TO THE EDITOR OF THE BURY POST.
Tofts Hall, June 2d, 1816.
AS the conduct of the Magistrates at Brandon has been censured by some of the public Newspapers, you will much oblige me by inserting in your next paper my letter to the Lord Lieutenant of the County of Suffolk; wherein are narrated all the transactions at Brandon, so far as they implicate the conduct of your obedient servant,
MY LORD DUKE,
Mr. Borton yesterday shewed your Grace’s Letter to me; and, as it refers to the reported conduct of the Magistrates, acting for Brandon, where my assistance, as a Magistrate for the county of Suffolk, is occasionally required; I here state all that was done by me towards suppressing the riot there on Thursday the 16th instant, till five o'clock on the following morning.—On Thursday evening, between 8 and 9 o'clock, a constable of Brandon arrived in a chaise at Tofts, in order to convey Mr. Burch to the former place, to suppress a riot: which the constables were unable to subdue. I accompanied Mr. Burch to Brandon: on our arrival we swore in all the inhabitants, that we could collect, special constables; they (to the amount of about 25) reported themselves quite insufficient to quell the tumult, or to detain any rioter in custody. We went into the mob; read the King’s Proclamation, and explained the penalty; upon which the people dispersed.—At 10 o'clock we sent an express to Thetford for military aid; a Cornet and 11 men arrived about 5 or 6 hours afterwards. The town remained quiet; and between 5 and 6 o'clock of the morning I left it to return home, and to act for my own Hundred of Grimshoe, in which I am the only resident Magistrate; and where various disturbances have prevented my offering any further assistance to Mr. Burch; except by signing a letter, which Mr. Burch wrote on Saturday evening (18th inst.) at Tofts (by desire of the inhabitants of Brandon) to request that Lord Sidmouth would afford immediately a military force to support the Magistrates in Brandon and its vicinity. As the Hundred, which is peculiarly under my direction, is in Norfolk, it is unnecessary to trouble your Grace with the transactions therein; however it may be agreeable to you to learn, that with the assistance of the Yeomanry, tumult is for the present suppressed.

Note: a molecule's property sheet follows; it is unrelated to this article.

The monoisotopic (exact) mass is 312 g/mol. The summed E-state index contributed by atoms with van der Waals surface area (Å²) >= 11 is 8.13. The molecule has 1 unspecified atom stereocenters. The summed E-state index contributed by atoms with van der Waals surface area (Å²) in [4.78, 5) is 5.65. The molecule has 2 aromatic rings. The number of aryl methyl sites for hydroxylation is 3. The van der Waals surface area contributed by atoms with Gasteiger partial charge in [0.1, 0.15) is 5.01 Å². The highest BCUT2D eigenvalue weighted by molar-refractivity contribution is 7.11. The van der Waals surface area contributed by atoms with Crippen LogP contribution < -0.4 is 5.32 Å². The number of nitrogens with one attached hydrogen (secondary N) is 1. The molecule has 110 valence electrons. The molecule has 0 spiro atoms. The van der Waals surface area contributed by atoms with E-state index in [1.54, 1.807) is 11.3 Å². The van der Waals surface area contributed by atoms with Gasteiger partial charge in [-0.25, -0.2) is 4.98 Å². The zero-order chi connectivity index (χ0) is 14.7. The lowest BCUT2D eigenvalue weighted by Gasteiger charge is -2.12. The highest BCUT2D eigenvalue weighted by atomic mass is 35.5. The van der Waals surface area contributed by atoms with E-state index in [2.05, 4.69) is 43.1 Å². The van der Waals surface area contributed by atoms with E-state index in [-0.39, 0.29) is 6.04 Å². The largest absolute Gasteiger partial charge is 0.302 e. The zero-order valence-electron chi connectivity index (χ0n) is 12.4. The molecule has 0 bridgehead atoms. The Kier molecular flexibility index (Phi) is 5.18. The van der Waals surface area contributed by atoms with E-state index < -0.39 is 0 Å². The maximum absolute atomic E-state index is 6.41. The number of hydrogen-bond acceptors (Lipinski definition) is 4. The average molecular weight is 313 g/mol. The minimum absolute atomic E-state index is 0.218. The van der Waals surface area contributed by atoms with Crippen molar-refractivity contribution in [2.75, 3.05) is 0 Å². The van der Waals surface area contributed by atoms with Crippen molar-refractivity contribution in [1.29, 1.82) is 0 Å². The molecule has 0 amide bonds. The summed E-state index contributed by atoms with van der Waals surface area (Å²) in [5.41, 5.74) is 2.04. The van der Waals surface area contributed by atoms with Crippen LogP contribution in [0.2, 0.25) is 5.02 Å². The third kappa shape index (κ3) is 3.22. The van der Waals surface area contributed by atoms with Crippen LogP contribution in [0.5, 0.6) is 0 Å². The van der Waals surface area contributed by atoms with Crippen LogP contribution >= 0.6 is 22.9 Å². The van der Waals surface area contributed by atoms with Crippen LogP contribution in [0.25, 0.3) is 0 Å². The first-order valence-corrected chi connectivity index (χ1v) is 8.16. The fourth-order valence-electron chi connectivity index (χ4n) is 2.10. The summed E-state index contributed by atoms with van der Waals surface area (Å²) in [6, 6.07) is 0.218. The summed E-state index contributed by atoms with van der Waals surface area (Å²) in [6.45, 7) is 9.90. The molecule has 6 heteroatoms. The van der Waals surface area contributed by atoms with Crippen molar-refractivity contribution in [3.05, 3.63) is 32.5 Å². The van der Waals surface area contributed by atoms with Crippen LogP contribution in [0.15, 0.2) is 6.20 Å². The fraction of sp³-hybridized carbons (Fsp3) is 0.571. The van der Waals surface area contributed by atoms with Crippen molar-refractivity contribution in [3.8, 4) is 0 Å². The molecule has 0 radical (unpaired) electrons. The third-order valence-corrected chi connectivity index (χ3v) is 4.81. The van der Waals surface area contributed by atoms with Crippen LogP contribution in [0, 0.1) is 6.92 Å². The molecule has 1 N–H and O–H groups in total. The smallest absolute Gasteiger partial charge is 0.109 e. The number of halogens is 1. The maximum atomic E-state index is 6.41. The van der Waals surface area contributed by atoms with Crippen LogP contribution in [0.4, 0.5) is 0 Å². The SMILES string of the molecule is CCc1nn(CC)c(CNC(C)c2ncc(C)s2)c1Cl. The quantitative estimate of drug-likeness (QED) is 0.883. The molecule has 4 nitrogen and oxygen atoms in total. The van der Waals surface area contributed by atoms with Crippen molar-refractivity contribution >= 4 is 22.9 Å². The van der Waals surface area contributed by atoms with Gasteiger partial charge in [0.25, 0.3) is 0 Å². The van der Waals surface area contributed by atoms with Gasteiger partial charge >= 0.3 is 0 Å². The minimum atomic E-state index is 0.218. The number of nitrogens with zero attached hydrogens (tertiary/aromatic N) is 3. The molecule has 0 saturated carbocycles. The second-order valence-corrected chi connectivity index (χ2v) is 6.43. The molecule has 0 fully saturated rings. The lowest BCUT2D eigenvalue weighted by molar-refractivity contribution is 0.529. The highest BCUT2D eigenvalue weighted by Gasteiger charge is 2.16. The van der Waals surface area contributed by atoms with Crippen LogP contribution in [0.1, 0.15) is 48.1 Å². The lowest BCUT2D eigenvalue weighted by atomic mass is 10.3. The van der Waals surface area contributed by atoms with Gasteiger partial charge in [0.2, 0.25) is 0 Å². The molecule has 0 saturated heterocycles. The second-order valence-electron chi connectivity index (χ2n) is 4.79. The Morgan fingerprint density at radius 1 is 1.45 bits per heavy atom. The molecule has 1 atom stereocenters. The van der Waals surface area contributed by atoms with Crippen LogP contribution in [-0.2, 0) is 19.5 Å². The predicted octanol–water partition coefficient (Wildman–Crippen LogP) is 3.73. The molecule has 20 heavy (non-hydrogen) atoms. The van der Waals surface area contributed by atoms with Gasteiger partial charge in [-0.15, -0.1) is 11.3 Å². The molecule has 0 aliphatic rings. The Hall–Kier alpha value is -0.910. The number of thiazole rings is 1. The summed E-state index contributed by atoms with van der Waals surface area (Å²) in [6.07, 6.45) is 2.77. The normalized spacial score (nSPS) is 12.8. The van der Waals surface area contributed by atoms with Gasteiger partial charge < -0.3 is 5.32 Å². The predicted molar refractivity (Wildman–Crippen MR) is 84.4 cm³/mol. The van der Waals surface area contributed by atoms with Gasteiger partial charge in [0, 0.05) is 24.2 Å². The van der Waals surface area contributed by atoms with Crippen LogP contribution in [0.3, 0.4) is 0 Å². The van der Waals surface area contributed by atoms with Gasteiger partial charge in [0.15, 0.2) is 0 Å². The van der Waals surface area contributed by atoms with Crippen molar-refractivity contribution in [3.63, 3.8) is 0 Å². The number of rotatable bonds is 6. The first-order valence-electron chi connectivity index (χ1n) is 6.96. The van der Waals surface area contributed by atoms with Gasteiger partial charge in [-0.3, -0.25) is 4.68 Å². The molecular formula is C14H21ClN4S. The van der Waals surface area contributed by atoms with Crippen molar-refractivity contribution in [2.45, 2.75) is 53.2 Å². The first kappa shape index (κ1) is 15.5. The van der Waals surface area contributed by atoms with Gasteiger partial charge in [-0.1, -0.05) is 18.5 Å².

I have the honour to subscribe myself,
Your Grace’s most obedient and very humble servant,
To His Grace the Duke of Grafton, Lord
Lieutenant of the county of Suffolk, &c.
This letter was published in the Bury & Norwich Post of 5th June 1816.